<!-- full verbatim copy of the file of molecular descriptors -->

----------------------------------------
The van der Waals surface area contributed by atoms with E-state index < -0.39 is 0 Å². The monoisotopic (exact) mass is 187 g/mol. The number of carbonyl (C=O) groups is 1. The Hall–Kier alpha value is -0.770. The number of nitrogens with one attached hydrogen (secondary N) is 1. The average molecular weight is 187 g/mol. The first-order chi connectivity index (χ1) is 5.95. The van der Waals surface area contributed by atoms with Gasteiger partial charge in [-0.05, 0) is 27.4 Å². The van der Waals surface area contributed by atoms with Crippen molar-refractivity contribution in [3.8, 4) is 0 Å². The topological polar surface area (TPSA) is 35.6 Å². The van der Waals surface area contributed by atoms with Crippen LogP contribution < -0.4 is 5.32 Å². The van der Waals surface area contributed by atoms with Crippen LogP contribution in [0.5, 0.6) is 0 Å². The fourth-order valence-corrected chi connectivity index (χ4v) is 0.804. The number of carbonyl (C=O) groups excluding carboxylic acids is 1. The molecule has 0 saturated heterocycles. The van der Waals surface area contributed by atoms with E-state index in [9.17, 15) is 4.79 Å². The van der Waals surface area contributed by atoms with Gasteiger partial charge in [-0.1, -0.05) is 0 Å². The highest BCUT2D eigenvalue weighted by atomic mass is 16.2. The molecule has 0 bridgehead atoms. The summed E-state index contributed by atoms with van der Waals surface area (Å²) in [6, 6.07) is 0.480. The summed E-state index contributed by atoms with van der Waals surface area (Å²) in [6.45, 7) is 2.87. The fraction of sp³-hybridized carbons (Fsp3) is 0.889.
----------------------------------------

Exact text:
The van der Waals surface area contributed by atoms with E-state index < -0.39 is 0 Å². The monoisotopic (exact) mass is 187 g/mol. The number of carbonyl (C=O) groups is 1. The Hall–Kier alpha value is -0.770. The number of nitrogens with one attached hydrogen (secondary N) is 1. The average molecular weight is 187 g/mol. The first-order chi connectivity index (χ1) is 5.95. The van der Waals surface area contributed by atoms with Gasteiger partial charge in [-0.05, 0) is 27.4 Å². The van der Waals surface area contributed by atoms with Crippen molar-refractivity contribution in [3.8, 4) is 0 Å². The topological polar surface area (TPSA) is 35.6 Å². The van der Waals surface area contributed by atoms with Crippen LogP contribution < -0.4 is 5.32 Å². The van der Waals surface area contributed by atoms with Crippen LogP contribution in [0.5, 0.6) is 0 Å². The fourth-order valence-corrected chi connectivity index (χ4v) is 0.804. The number of carbonyl (C=O) groups excluding carboxylic acids is 1. The molecule has 0 saturated heterocycles. The van der Waals surface area contributed by atoms with E-state index in [9.17, 15) is 4.79 Å². The van der Waals surface area contributed by atoms with Gasteiger partial charge in [-0.1, -0.05) is 0 Å². The highest BCUT2D eigenvalue weighted by atomic mass is 16.2. The molecule has 0 bridgehead atoms. The summed E-state index contributed by atoms with van der Waals surface area (Å²) in [6, 6.07) is 0.480. The summed E-state index contributed by atoms with van der Waals surface area (Å²) in [6.45, 7) is 2.87. The fraction of sp³-hybridized carbons (Fsp3) is 0.889.